By GEMMA CRUZ ARANETA
As early as 1902, Pope Leo XIII convened the Quae Mare Sinico to address the clamor for church reorganization in the Philippines, after the fall of Spain and the emergence of the Philippine Independent Church. Although there was no need for the Holy See to divide the world between the USA and Spain, like Pope Alexander VI did in 1494 between Spain and Portugal by virtue of the Treaty of Tordesillas, Pope Leo XVIII did proclaim the end of Spanish sovereignty over the Philippines and the Americanization of the Philippine church. That was unmistakeably a political act clothed with religious sanctity.
At least three American presidents (W.McKinley, T. Roosevelt, and W.H.Taft), American cardinals, archbishops, and bishops colluded to influence the Catholics in the US Congress to reject the Clarke Amendment, which would have granted Philippine independence within two to four years, and not after 30 years. From my perch, I see a veritable “Patronato Manifestado” (I coined that) at the turn of the 20th century that married Church and State (Krag and Cross?) to delay the restoration of our independence.
My source is historian Richard Lee Skolnik (Brandford College) whose polemical article “The Catholic Church and Independence, 1898-1916” is difficult to put down; in fact, I am rereading it. Even his choice of epigraphs and quotes is provocative; for instance, the statement of the Philippine Independence Commission in 1904: “However benevolent the American rule may be, it will remain to them [the Filipinos] foreign rule, the rule of a foreign conqueror and, as such, galling and hateful.” Another one dated 1907, from William Howard Taft to President T. Roosevelt: “The Roman Catholic Church is exceedingly important in the secular life of the Philippine people, and the deplorable condition in which it finds itself by reason of the destruction of the war and insurrection, appeals strongly to anyone interested, as the government of the United States is, in the maintenance of order and the moral welfare of the people.”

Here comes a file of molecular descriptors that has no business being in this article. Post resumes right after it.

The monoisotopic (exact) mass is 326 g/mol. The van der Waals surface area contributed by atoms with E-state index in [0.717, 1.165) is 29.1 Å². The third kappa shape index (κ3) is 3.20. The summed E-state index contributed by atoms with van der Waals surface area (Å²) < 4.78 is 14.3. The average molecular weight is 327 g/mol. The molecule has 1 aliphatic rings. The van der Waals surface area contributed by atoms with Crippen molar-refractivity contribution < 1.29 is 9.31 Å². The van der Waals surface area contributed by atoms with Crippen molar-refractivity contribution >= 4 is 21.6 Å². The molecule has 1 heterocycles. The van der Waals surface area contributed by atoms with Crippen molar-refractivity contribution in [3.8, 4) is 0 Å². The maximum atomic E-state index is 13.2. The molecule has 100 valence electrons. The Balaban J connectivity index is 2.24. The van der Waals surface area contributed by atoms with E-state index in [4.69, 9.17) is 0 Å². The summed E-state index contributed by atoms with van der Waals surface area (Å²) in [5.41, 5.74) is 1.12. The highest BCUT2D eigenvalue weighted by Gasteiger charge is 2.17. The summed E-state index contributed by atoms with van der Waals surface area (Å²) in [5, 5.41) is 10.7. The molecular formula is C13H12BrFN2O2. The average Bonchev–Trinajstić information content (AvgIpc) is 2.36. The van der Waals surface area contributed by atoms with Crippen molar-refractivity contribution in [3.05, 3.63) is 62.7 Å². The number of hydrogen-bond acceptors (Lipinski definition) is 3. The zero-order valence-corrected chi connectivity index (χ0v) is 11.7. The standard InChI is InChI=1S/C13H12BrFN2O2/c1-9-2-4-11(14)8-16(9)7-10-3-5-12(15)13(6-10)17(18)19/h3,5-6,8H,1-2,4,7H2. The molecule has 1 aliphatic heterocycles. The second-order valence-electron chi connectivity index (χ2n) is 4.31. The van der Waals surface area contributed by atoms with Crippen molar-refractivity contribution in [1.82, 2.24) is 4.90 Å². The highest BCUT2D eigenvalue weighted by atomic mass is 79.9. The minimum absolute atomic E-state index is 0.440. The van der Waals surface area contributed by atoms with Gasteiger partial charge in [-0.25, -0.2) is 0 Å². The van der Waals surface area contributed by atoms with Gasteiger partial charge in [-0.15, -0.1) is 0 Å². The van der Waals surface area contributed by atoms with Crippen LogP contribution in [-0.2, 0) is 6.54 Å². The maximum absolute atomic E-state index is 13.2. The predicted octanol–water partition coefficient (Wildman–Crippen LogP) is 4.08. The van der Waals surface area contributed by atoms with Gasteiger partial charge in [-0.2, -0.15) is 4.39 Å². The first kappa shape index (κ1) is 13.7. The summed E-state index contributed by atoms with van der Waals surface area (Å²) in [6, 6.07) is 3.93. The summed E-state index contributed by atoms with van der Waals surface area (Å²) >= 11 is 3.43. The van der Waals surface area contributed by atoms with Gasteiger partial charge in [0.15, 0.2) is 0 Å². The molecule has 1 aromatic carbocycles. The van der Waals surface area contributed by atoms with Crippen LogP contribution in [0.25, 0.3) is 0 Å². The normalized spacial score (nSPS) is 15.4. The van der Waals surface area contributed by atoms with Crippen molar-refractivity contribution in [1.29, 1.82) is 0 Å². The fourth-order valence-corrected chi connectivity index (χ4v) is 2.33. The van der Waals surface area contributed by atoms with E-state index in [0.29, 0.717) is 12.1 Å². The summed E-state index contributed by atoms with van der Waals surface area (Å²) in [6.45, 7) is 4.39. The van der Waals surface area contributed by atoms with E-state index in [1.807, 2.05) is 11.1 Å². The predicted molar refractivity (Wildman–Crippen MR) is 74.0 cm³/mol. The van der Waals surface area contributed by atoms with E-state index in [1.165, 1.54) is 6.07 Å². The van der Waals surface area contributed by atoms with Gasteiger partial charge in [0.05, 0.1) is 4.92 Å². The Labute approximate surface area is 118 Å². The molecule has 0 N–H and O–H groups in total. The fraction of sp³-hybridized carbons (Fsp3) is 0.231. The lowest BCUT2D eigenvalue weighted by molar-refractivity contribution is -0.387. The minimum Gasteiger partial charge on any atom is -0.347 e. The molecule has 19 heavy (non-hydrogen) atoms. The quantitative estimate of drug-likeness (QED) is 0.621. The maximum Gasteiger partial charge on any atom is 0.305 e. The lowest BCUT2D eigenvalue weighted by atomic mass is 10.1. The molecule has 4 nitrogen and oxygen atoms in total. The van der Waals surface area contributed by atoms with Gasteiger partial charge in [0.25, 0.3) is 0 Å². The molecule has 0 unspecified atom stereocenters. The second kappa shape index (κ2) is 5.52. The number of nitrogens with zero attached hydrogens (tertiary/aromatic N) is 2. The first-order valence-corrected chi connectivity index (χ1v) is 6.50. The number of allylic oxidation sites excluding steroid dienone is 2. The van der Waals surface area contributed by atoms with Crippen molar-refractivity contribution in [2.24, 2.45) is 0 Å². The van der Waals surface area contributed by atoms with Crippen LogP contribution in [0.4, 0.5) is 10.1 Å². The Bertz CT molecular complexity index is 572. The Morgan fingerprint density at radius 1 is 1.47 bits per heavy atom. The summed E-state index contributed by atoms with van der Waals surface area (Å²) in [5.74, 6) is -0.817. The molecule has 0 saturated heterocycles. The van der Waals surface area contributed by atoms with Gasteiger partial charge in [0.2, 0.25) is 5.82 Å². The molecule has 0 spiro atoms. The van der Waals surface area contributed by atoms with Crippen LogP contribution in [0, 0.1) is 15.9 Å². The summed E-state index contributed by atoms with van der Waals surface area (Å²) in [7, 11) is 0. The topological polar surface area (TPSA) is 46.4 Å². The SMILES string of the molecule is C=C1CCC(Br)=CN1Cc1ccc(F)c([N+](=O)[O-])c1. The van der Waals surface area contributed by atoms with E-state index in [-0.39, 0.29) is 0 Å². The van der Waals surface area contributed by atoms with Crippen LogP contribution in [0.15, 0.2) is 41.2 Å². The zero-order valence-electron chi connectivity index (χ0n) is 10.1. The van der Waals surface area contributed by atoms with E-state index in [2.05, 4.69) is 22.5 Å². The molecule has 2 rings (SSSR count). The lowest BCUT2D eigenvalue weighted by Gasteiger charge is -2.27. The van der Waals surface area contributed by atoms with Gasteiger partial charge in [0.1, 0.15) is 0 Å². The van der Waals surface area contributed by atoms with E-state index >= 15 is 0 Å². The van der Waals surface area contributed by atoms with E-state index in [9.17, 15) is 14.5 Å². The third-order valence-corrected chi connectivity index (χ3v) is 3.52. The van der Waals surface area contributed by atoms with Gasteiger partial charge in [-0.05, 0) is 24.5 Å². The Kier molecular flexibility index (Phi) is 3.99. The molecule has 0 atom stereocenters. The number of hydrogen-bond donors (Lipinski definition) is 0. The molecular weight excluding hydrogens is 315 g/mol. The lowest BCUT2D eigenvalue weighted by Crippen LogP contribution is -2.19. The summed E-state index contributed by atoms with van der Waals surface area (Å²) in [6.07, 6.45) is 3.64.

Dr. Skolnik shed light on how the Roman Catholic Church and the US government came upon an “identity of interests.” He said thepost-revolutionary issues that endangered the survival of the Church as an institution were the very same ones that threatened the continued occupation of this country by the Americans. President T. Roosevelt, through the influential James Cardinal Gibbons, cultivated friendly relations with the Vatican, so he and the Secretary of War were consulted about the appointments of ecclesiastics destined for the Philippines. Already, in 1902, the Archbishop of Manila was an American. President Roosevelt also made sure that the Roman Catholic Church won all its disputes with the Aglipayans over church properties. When they lost church buildings and other places of worship, the impact of the Aglipayan schism began to wane, as the Roman Catholic Church steadily regained its preeminent position. “When W. H. Taft was elected president in 1908,” wrote Skolnik, “ the USA and the Church had already ‘won’ the Philippines and could now consolidate their hold on them. In so doing, they had realized a community of interests—the immediate future of which would be working together against Philippine independence….”
Historian Skolnik observed that whenever the Philippine Assembly made choleric demands for immediate independence, President Taft hurriedly sought the help of the American Catholic Church, through the auspices of James Cardinal Gibbons. The two men had agreed that the successful passage of any independence legislation would “inevitably lead to anarchy in the Philippines… Taft’s cause was, in the eyes of at least an important segment of the American hierarchy, a necessary one for the Church to support, and Cardinal Gibbons proved a competent and willing asset to the forces working against Philippine independence.”
However, in 1910, when the Democrats took control of the Lower House, Congressman William Jones, head of the Insular Affairs Committee, introduced the first Jones Bill, which provided for “qualified independence” by 1913 and complete independence after eight more years. An alarmed Archbishop Harty of Manila wrote Cardinal Gibbons, vehemently opposing independence because “about one-ninth of the population are still savages, or wild and fanatical Mohammedans; independence would place a tyrannical oligarchy in control of the country….” Archbishop Harty was echoing President Roosevelt’s words, when in 1904, he warned Cardinal Gibbons that independence would mean the destruction of the Catholic Church in the Philippines and the loss of faith to its 7 million Catholics. I wonder if he was aware that the surge of Protestantism, protected and encouraged by the American colonial administration, compelled the majority of Filipinos to rally behind the beleaguered Roman Catholic Church.
In my humble opinion, the “Patronato Manifestado” was a clever ruse crafted by its American protagonists. Just as the Patronato Real used Christianization to perfume the malodorous conquest of land and people, the Patronato Manifestado used the Roman Catholic Church as an obstacle to immediate independence.